Did any of you stop to ponder the choices for why which tribes were chosen to be on Mt. Gerazim and Mt. Ebal during the recitation of the blessings and curses? The two tribes from which the two positive spies surfaced, the priests, “Praise,” the youngest son from whom the first king came, the favored one of Jacob, and the laboring servant were all on the Mt. of Blessing. There are many reasons why the others on the Mt. of Curses side. See if you can come up with more than what I have listed.
When you read through the blessings and cursed in chapter 28, was there any evidence of which category events of your life fell in? Did you see any evidence of your obedience or disobedience and the results of said decisions?
In the end, I think the most poignant words to date are found in Deut. 32:47, “They are not just idle words for you– they are your life.” As we are reading all of these words and believe me, I know we have read a lot of words in the past two weeks, they are our life.
They are our sustenance,
they are our eternity,
they are our success,
they are our prosperity,
they are a key,
they are our nourishment,
they are our warfare,
they are a door to understanding Father,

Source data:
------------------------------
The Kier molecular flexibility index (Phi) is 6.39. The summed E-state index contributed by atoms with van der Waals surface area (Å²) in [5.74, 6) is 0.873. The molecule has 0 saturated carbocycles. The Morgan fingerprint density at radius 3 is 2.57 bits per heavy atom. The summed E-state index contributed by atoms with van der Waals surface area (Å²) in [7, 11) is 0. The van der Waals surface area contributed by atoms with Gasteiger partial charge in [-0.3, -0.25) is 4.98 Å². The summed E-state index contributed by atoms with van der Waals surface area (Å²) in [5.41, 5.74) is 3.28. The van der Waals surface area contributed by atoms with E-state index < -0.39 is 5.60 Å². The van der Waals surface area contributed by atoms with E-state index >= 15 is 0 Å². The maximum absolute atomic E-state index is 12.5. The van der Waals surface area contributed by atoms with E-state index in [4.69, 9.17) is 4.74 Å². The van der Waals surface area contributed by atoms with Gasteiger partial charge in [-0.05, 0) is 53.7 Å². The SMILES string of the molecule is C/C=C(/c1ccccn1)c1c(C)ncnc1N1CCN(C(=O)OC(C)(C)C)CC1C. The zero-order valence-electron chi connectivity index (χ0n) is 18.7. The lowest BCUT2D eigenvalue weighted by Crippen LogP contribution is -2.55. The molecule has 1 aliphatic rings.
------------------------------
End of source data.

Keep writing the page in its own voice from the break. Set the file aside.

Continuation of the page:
they are victory,
they are a gift,
they are grace and mercy,
they are all we need for a life of faith and godliness.
“Lord, teach my children perseverance in all they do, and help them especially to run their race with perseverance” (Hebrews 12:1).
I remember as a kid, my mom would talk to me about the importance of persevering through life’s challenges. At the time I had no idea the lessons she was trying to teach me. It is always so much easier to just give up or quit when the going gets tough, but it’s a lot harder to grow when you don’t fight through those times.
It’s hard to see our kids struggle. It hurts to see them hurting. Ultimately we want them to grow though. Encouraging or sometimes even making them stick through a situation is what is needed for them to grow and be a stronger person. I don’t know of any parent who would say they don’t want their kids to grow physically, emotionally, and spiritual each and every day.
Learning how to persevere through tough situations at a young age is hugely beneficial. So many circumstances in life require us to stay strong and keep working at it. Imagine not having to focus on learning the skill of perseverance. Instead we learn to work on staying positive and maybe even enjoying those hard times. Let’s pray and allow Father to work in our kids and ourselves while we all fight the good fight together.
Guest post- Rachel Theobald